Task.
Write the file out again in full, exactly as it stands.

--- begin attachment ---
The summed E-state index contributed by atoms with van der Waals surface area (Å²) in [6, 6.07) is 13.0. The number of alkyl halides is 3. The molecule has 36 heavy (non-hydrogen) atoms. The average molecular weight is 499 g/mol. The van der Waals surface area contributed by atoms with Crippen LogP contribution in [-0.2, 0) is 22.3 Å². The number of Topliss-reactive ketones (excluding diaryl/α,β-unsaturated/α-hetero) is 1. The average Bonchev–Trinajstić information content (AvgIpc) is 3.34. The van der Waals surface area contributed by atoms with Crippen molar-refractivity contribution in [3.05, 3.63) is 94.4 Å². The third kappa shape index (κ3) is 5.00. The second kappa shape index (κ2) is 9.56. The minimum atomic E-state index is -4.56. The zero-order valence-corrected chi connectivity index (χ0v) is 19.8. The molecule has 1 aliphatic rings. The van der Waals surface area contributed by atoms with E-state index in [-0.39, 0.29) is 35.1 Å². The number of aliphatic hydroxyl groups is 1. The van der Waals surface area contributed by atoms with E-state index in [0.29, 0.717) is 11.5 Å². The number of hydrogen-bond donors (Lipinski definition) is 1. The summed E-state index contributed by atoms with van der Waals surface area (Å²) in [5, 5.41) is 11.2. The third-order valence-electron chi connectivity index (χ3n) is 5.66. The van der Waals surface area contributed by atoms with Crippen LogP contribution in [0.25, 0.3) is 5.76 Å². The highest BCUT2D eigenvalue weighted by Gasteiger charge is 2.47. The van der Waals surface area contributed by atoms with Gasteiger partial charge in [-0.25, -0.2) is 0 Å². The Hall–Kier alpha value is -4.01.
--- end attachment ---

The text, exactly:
The summed E-state index contributed by atoms with van der Waals surface area (Å²) in [6, 6.07) is 13.0. The number of alkyl halides is 3. The molecule has 36 heavy (non-hydrogen) atoms. The average molecular weight is 499 g/mol. The van der Waals surface area contributed by atoms with Crippen LogP contribution in [-0.2, 0) is 22.3 Å². The number of Topliss-reactive ketones (excluding diaryl/α,β-unsaturated/α-hetero) is 1. The average Bonchev–Trinajstić information content (AvgIpc) is 3.34. The van der Waals surface area contributed by atoms with Crippen molar-refractivity contribution in [3.05, 3.63) is 94.4 Å². The third kappa shape index (κ3) is 5.00. The second kappa shape index (κ2) is 9.56. The minimum atomic E-state index is -4.56. The zero-order valence-corrected chi connectivity index (χ0v) is 19.8. The molecule has 1 aliphatic rings. The van der Waals surface area contributed by atoms with E-state index in [-0.39, 0.29) is 35.1 Å². The number of aliphatic hydroxyl groups is 1. The van der Waals surface area contributed by atoms with E-state index in [0.29, 0.717) is 11.5 Å². The number of hydrogen-bond donors (Lipinski definition) is 1. The summed E-state index contributed by atoms with van der Waals surface area (Å²) in [5, 5.41) is 11.2. The third-order valence-electron chi connectivity index (χ3n) is 5.66. The van der Waals surface area contributed by atoms with Crippen LogP contribution in [0.25, 0.3) is 5.76 Å². The highest BCUT2D eigenvalue weighted by Gasteiger charge is 2.47. The van der Waals surface area contributed by atoms with Gasteiger partial charge in [-0.25, -0.2) is 0 Å². The Hall–Kier alpha value is -4.01.